In the Jaws of Death: An Evolutionary Approach to Horror Films

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The horror film Jaws (Spielberg, 1975) terrified millions of movie-goers and continues to resonate with audiences, despite its implausible premise and zoologically dubious depiction of a vengeful great white shark. An evolutionary approach explains why the film captured audiences’ imaginations and produced in thousands an abiding, profound terror of the sea. Jaws gets its peculiar power from successfully immersing its audience in a primal scenario of predation by a malevolent animistic agent, the shark. The representation of the shark exploits the structure of evolved hazard-precautionary cognitive architecture. The shark is salient and narratively dominant, yet it has very little screen time. By shrouding the shark and its whereabouts in uncertainty, Spielberg amalgamates the evolved fear of predation with the evolved fear of the unknown. That joint fear response is compounded by sympathetic anxiety for vulnerable characters in peril. Jaws fulfills the function of horror, which is to provide consumers with an occasion for imaginative immersion in a fear- and anxiety-provoking scenario. The film derives its power from effectively engaging ancient, evolved defense mechanisms in human nature and from satisfying an adaptive desire for extreme vicarious experience.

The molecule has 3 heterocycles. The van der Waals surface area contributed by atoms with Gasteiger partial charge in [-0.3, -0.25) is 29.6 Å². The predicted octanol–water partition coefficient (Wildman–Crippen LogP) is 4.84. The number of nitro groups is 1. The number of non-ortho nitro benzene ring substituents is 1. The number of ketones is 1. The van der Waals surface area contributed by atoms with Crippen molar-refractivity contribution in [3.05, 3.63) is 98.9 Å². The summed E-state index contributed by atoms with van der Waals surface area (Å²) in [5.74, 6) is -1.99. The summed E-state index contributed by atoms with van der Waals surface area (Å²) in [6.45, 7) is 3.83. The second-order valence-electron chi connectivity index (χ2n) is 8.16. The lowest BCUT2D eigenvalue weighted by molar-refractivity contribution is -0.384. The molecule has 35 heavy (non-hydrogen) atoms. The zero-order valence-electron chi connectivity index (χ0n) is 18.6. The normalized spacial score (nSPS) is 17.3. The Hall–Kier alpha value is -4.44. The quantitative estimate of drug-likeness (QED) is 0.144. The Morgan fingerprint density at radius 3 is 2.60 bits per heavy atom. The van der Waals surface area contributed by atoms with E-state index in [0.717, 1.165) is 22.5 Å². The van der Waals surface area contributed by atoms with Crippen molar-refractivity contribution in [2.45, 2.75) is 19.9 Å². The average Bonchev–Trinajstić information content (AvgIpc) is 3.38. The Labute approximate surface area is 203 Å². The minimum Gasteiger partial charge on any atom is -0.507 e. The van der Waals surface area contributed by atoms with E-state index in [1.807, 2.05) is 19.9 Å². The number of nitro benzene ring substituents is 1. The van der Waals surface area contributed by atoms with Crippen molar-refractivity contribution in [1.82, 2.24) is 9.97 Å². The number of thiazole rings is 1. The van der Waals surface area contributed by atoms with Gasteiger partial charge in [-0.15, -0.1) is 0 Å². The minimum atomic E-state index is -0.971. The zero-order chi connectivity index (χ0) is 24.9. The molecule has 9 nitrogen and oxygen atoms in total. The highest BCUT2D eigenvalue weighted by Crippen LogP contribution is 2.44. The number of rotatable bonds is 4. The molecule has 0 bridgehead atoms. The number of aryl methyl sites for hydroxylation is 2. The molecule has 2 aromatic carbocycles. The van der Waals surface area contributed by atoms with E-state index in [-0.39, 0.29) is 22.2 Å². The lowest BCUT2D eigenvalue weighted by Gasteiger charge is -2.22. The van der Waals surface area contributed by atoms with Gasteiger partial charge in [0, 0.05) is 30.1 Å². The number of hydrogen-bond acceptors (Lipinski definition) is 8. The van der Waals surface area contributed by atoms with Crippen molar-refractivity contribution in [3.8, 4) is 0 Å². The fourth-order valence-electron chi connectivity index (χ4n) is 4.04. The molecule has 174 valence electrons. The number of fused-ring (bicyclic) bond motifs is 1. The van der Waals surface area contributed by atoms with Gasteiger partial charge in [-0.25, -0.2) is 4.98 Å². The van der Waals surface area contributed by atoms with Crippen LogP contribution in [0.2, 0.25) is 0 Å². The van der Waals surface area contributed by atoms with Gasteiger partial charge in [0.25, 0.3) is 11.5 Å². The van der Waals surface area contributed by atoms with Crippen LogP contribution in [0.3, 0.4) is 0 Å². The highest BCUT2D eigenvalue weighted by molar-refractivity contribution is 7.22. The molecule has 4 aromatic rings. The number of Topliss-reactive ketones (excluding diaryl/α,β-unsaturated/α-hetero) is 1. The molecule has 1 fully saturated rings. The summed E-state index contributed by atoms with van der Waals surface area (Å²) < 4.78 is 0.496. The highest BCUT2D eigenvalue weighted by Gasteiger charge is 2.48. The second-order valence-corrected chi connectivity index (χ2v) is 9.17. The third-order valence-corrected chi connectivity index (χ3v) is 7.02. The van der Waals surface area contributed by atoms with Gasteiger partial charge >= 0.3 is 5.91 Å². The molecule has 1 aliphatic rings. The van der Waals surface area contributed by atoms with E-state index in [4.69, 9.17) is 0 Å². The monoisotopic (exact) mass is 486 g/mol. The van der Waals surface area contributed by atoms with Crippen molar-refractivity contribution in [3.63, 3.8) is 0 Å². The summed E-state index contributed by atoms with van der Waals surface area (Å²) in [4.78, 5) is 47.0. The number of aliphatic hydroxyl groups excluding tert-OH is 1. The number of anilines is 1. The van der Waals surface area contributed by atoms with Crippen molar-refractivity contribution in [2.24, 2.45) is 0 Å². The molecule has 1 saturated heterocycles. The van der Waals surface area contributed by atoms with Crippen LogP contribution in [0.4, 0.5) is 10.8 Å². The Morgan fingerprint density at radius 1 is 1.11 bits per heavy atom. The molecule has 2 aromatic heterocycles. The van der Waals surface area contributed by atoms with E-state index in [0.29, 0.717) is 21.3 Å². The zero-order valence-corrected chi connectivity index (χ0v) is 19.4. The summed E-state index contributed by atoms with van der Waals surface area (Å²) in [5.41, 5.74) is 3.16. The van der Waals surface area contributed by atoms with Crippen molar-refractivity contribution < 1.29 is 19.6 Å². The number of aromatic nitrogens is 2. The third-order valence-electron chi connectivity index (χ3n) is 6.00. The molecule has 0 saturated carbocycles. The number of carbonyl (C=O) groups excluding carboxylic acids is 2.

Original languageEnglish
Publication year29 Jun 2016
Number of pages1
Publication statusPublished - 29 Jun 2016
EventThe 28th Human Evolution and Behavior Society conference - Vancouver, Canada
Duration: 28 Jun 20162 Jul 2016


ConferenceThe 28th Human Evolution and Behavior Society conference

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